News / Africa

Togolese Opposition Demands Reform, Halt to March Election

James Butty
A member of Togo’s main opposition National Alliance for Change, or ANC, party said the opposition wants to stop the government’s preparation for March parliamentary elections amid a dispute over electoral reform.  

Thursday, security forces fired tear gas at tire-burning youths after the government banned an opposition rally. The government said the march was illegal.  

Thursday was to have been the first of three days of protests led by “Let’s Save Togo,” a coalition of opposition and civil society groups demanding electoral reforms and the removal of President Faure Gnassingbe.

ANC member Amorin Alexander said there can be no election without constitutional and institutional reforms.

“The electoral agenda has to be stopped now.  We have a lot of problems," he said. "We have the problem of the dimension of the constitution.  We are living in a system of quasi-apartheid.  In Lome, for instance, you need over 200 people to have one MP (Member of Parliament).  But, when you go outside Lome, you need 45,000 votes to have one MP.  We don’t want this to continue,"

Alexander said the opposition and civil society want a transparent electoral process.

“We want equity; one man, one vote.  Then, we want transparency.  We don’t want these people to rig the election.  These [people have been] in power for almost 50 years, same people,” Alexander said.

Butty interview with Alexander
Butty interview with Alexanderi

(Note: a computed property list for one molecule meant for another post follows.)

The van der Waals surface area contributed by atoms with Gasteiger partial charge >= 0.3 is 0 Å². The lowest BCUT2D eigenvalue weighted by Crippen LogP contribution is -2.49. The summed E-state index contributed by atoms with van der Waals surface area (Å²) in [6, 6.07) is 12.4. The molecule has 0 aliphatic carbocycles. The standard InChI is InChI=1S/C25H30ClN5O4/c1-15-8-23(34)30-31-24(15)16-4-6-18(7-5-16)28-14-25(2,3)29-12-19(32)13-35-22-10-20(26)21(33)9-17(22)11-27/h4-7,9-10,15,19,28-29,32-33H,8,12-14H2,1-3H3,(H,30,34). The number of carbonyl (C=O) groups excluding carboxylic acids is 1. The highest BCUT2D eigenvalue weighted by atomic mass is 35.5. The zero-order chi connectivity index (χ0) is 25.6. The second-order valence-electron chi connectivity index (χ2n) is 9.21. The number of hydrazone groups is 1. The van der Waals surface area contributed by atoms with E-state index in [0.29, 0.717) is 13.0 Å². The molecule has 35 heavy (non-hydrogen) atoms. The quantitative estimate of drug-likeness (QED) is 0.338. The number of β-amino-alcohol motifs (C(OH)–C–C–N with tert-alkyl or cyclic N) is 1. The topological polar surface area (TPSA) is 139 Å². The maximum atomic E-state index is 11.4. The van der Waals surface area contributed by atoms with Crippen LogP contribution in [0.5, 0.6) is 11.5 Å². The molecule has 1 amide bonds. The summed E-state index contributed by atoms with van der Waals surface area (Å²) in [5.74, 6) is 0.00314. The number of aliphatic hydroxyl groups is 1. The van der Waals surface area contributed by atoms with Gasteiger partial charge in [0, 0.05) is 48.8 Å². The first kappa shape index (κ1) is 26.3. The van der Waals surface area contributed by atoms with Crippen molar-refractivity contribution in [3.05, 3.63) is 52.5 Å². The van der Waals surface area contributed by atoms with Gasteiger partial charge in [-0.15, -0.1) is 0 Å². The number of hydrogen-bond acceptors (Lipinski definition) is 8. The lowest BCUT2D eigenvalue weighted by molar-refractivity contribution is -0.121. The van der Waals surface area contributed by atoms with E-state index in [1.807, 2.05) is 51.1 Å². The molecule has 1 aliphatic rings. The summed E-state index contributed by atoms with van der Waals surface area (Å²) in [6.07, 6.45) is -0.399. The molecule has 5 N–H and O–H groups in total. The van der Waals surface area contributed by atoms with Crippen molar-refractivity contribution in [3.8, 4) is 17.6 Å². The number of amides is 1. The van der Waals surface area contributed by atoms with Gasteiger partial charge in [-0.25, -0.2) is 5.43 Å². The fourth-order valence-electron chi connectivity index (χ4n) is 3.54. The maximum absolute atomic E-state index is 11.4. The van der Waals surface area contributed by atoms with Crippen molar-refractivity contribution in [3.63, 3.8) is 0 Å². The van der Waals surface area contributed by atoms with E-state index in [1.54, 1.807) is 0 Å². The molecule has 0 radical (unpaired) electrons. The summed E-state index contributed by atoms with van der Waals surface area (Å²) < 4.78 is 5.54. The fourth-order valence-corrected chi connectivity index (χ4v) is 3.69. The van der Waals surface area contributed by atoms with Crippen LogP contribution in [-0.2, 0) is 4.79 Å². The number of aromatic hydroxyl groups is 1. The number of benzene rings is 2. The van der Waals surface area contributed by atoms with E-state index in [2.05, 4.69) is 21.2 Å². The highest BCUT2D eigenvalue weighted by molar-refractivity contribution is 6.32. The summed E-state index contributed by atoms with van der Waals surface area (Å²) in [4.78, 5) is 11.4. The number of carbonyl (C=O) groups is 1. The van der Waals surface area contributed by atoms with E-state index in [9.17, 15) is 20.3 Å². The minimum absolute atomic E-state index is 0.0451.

|| 0:00:00
...    
🔇
X

The legislative elections were supposed to have been held last October, but they were postponed because of disagreement over opposition demands for electoral reform.

​Gnassingbe has announced that the local and parliamentary elections would be held by the end of March.  Alexander said it would be impossible to have elections in Togo without reform.

“We need to sit and have talks.  We have to change the whole system of election in Togo.  We have to change the institution in charge of organizing elections,” Alexander said.

He said the government’s claim that it is trying to reform the country’s electoral process is untrue.

“The president is not saying the truth.  I don’t want to be impolite by saying that he is lying.  We signed the general political agreement in 2006.  With this agreement, we are all saying that this country needs discussion to reform the constitution.  They refused to have this kind of election.  So, nothing has changed.  The president is not doing anything to improve the political system,” he said.

Gnassingbe took power in 2005 following the death of his father, Gnassingbe Eyadema, who ruled Togo for 38 years. 

Alexander said Togo is a republic and not a kingdom to be ruled by one family.                        

“The father was in power for 38 years.  When the father died, he [Gnassingbe] has been in power by the military.  And so, he’s there since 2005, almost eight years. Togo is not a kingdom.  Togo is a republic,” Alexander said.

The government said it does not want a rally to be held in the commercial district of Lome because it would disrupt commerce.

Alexander said the government has no legal right to tell protesters where to hold rallies.  In addition, he said, the rally would have a strong impact if it is held in the heart of Lome.